When the co-op opened there was no ceremony or cheering to be heard, only the jeering of the “doffer boys” laughing at the silly idea of it all. The “doffer boys” were the mischievous factory lads of the era. The shop was by their account a silly dream of weavers and another idealistic experiment in brotherhood bound for bankruptcy. On the almost bare counter were proudly yet sparsely arranged the co-op’s five items for sale; six sacks of flour, one sack of oatmeal, 2 qrs*. of sugar, 1qr. 22lbs of butter and two dozen candles. The entire stock, worth £16.11 shillings 11 pence (about 25 dollars), could have been taken home in a wheelbarrow. The ground floor they rented for 10 pounds (18 dollars) per year measured 23 feet wide and 50 feet deep (a total of 1150 square feet). The shop itself was only 17 feet deep and measured 391 square feet; the remainder was used for storage and as a meeting room. Fortunately, the staunch beliefs of the Pioneers filled the store with hope. This opening day would be difficult as would the next day and the day after, but their strength was their daring to dream of tomorrow.
The day before the store opened, the Pioneers supplied the volunteer staff members with green aprons and sleeve coverings the same shade of green used by the Chartists. Many of the Rochdale Pioneers were Chartists, a people’s movement for political rights and democracy in Britain. At that time, Parliament gave voting rights only to property owners. In 1840, the census showed that Rochdale had a population of 24,423. Of that only about 1000 could vote. Two million people signed the Chartist’s petition to Parliament. After the petitions were rejected, the disappointed Rochdale Chartists turned to self-help and cooperatives. The sad ending of one democratic movement gave birth to the success of another.
On the day the co-op opened, membership in the Rochdale Pioneers numbered 28. Most of the Pioneers invested in a share of one pound each (equivalent in 1844 to two weeks wages). They had drawn up their principles and rules of operation which combined a utopian purpose and useful practicality. The need appeared so great that nothing but something powerful could change their circumstances. These weavers had dreams and what is more they were going to do something about them.
The cooperative idea soon took hold. In town after town, the Cratchits of England joined their local co-op. The Bob Cratchits of the land lent their skills, optimism and idealism to the fledgling organizations and the Bess Cratchits lent their money management, organizational capacity and determination. For the first time in their lives the women of England had a vote of their own in a co-op of their own. Life in England changed dramatically when eight million families owned their own co-op stores, factories, houses, and a co-op bank, and insurance company just as the Rochdale Pioneers had dreamed of.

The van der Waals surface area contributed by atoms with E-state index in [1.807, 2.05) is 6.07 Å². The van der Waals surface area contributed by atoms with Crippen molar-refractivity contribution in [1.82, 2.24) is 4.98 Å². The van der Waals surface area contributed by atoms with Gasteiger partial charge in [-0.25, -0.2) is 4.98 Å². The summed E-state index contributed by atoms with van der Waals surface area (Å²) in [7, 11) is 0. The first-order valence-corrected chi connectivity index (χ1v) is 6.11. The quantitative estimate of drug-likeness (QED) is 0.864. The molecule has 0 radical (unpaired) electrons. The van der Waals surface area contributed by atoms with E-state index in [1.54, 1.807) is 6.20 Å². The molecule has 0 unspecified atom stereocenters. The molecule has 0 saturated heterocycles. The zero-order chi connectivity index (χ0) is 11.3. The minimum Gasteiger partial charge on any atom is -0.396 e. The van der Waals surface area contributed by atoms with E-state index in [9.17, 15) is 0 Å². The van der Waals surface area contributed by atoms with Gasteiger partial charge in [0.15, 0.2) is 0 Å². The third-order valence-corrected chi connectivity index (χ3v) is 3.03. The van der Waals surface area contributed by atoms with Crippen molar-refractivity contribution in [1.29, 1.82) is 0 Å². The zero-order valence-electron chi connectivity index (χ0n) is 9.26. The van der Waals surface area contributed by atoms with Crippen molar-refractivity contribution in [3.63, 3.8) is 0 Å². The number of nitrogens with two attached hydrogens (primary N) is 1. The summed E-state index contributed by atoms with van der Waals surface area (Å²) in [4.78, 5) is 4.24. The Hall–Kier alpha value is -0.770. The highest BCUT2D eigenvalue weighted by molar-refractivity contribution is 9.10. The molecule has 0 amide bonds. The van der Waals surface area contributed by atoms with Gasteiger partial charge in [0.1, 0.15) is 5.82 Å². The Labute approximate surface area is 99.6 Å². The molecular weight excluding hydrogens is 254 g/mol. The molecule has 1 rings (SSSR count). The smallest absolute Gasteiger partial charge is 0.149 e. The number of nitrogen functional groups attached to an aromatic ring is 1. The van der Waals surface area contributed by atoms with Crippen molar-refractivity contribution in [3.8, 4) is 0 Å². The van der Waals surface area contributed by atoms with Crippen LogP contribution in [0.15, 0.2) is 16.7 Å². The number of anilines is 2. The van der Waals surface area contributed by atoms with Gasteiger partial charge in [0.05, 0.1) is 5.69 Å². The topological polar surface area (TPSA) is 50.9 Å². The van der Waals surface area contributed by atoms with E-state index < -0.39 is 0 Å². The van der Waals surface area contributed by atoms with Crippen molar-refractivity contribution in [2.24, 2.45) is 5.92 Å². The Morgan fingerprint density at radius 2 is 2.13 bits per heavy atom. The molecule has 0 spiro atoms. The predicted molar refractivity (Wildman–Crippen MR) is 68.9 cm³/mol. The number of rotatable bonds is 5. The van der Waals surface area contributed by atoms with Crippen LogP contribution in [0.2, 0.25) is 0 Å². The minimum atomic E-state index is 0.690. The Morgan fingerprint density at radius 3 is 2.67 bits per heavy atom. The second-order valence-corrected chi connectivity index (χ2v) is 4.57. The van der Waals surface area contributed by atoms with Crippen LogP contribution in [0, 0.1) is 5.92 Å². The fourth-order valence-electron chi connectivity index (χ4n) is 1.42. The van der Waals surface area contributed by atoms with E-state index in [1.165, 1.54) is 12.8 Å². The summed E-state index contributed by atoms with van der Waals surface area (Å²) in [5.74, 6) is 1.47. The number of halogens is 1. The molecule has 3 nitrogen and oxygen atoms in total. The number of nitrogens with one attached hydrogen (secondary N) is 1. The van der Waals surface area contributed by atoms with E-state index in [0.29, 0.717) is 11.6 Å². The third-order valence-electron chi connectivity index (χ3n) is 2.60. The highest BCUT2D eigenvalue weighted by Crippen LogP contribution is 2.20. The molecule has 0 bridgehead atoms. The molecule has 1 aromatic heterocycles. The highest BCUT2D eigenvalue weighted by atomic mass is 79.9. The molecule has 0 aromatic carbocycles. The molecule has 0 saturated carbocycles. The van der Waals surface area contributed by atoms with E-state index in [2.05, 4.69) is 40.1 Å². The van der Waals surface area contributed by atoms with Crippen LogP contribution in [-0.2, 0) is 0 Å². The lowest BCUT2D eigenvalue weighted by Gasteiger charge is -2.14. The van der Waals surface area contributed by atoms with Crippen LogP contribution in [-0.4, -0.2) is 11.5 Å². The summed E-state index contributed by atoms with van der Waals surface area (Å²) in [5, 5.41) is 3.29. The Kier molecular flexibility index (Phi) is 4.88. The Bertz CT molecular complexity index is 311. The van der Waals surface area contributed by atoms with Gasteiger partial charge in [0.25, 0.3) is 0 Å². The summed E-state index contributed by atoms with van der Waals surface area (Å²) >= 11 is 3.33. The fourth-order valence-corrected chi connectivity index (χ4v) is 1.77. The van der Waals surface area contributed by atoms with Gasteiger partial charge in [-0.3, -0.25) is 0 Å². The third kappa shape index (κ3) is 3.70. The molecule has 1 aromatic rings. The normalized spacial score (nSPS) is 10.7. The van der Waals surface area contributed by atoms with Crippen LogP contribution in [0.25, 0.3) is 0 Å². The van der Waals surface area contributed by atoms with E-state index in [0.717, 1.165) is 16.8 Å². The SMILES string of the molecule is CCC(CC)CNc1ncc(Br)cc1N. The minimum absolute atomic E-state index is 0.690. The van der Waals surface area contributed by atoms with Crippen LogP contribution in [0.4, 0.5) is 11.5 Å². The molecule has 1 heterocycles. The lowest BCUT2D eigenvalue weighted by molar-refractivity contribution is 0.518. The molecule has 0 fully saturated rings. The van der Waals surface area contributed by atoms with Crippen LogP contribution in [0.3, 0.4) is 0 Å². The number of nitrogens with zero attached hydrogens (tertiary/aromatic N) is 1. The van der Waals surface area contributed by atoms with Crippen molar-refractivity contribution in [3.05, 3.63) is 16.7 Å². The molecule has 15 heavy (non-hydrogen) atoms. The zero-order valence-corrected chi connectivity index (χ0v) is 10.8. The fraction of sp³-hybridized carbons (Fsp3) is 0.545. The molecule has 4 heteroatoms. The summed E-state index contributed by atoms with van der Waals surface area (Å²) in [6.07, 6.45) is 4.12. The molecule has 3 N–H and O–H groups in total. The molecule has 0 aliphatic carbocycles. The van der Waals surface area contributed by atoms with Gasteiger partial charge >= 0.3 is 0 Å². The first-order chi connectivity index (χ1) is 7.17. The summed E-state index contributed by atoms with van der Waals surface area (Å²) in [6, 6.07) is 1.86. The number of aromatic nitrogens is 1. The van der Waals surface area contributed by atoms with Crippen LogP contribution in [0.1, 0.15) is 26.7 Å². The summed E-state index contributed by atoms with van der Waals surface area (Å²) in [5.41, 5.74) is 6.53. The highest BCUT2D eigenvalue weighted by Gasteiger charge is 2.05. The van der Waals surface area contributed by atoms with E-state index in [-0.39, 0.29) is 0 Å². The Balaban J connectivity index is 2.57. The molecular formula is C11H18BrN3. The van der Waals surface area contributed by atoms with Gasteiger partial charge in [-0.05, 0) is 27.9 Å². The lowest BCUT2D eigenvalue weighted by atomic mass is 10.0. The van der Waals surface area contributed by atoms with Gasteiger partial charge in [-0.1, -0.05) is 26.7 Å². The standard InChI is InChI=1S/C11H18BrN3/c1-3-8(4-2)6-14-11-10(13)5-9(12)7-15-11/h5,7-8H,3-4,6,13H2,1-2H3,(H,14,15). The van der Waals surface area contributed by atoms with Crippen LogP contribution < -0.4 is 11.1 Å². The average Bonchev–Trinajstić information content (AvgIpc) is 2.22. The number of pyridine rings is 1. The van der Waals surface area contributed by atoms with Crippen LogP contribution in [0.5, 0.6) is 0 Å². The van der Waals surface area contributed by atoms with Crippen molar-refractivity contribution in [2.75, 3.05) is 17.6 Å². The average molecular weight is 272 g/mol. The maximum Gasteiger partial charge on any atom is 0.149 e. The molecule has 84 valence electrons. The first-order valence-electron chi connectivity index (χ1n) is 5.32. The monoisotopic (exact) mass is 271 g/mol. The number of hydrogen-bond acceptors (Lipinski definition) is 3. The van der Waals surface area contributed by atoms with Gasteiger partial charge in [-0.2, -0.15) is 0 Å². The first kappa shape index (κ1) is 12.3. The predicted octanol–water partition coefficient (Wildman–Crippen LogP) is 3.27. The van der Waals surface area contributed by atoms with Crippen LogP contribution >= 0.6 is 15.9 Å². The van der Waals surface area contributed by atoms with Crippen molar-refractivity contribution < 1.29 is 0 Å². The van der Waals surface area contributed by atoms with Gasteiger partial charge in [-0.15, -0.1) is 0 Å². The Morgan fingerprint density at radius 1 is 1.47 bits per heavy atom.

Just as in 1844, people on every continent are now using their cooperatives to meet the needs for food, credit, housing, work and enterprise. Cooperatives continue to help develop people and communities, economies and democracy.
At this time of year the candles are lit for Christmas, Chanukah, Kwanza and other festivals. Around the world, people in different languages and different faiths pause for a moment to give thanks for family, fellowship and a better life. However, no one speaks for all humanity better than Dickens’ Tiny Tim, “God bless us everyone!”
The Rochdale Pioneers would be proud of their legacy of economic and social justice. The candles that gave light in Rochdale that night now shine strongly all around the world. The cooperatives and credit unions serving over 800 million families worldwide are strengthening communities everywhere. And in Rochdale during the holiday season and especially on December 21, the Victorian gas lamp outside the original co-op store on Toad Lane seems to shine a little brighter. It is on this very night that the lights were lit.
- One British qr., or quarter, represents 1/4 of British hundredweight, or 28 lbs.
David J. Thompson is author of “Weavers of Dreams: Founders of the Modern Cooperative Movement,” co-author of “Cooperation Works,” and “A Day in the Life of Cooperative America,” and has written over 200 articles about cooperatives. He is President of the Twin Pines Cooperative Foundation, sponsor of the Cooperative Community Fund Program.
Latest posts by Guest Author (see all)
- Shopping Sustainably - August 14, 2023
- Shopping the Co-op? Thank an Employee! - December 21, 2022
- I’m the New Director of Marketing & Consumer Relations. Here’s What I Want to Do. - December 8, 2022